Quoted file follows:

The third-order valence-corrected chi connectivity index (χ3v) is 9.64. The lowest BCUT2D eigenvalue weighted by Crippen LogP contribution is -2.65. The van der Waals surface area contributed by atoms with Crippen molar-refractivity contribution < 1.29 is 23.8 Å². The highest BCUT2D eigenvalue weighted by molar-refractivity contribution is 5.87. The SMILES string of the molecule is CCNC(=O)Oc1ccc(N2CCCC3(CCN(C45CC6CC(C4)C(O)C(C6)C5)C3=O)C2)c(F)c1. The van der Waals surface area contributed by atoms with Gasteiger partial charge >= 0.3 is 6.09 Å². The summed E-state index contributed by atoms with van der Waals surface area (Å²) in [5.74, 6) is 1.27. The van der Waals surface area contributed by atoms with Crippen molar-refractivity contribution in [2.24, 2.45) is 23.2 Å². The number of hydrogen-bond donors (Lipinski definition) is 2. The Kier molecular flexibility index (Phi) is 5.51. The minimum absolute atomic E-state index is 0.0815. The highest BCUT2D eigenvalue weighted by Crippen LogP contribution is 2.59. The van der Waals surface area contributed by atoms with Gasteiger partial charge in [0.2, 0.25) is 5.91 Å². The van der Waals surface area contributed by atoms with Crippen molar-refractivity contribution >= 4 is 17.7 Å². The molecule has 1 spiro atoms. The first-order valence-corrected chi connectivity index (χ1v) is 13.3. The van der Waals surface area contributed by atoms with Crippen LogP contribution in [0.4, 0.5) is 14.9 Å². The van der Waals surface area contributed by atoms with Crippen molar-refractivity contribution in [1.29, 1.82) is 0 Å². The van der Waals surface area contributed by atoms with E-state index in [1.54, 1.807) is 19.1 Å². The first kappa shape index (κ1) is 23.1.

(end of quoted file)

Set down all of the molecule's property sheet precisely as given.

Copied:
The third-order valence-corrected chi connectivity index (χ3v) is 9.64. The lowest BCUT2D eigenvalue weighted by Crippen LogP contribution is -2.65. The van der Waals surface area contributed by atoms with Crippen molar-refractivity contribution < 1.29 is 23.8 Å². The highest BCUT2D eigenvalue weighted by molar-refractivity contribution is 5.87. The SMILES string of the molecule is CCNC(=O)Oc1ccc(N2CCCC3(CCN(C45CC6CC(C4)C(O)C(C6)C5)C3=O)C2)c(F)c1. The van der Waals surface area contributed by atoms with Gasteiger partial charge >= 0.3 is 6.09 Å². The summed E-state index contributed by atoms with van der Waals surface area (Å²) in [5.74, 6) is 1.27. The van der Waals surface area contributed by atoms with Crippen molar-refractivity contribution in [2.24, 2.45) is 23.2 Å². The number of hydrogen-bond donors (Lipinski definition) is 2. The Kier molecular flexibility index (Phi) is 5.51. The minimum absolute atomic E-state index is 0.0815. The highest BCUT2D eigenvalue weighted by Crippen LogP contribution is 2.59. The van der Waals surface area contributed by atoms with Gasteiger partial charge in [0.2, 0.25) is 5.91 Å². The van der Waals surface area contributed by atoms with Crippen molar-refractivity contribution >= 4 is 17.7 Å². The molecule has 1 spiro atoms. The first-order valence-corrected chi connectivity index (χ1v) is 13.3. The van der Waals surface area contributed by atoms with Crippen LogP contribution in [0.4, 0.5) is 14.9 Å². The van der Waals surface area contributed by atoms with Crippen molar-refractivity contribution in [1.29, 1.82) is 0 Å². The van der Waals surface area contributed by atoms with E-state index in [1.54, 1.807) is 19.1 Å². The first kappa shape index (κ1) is 23.1.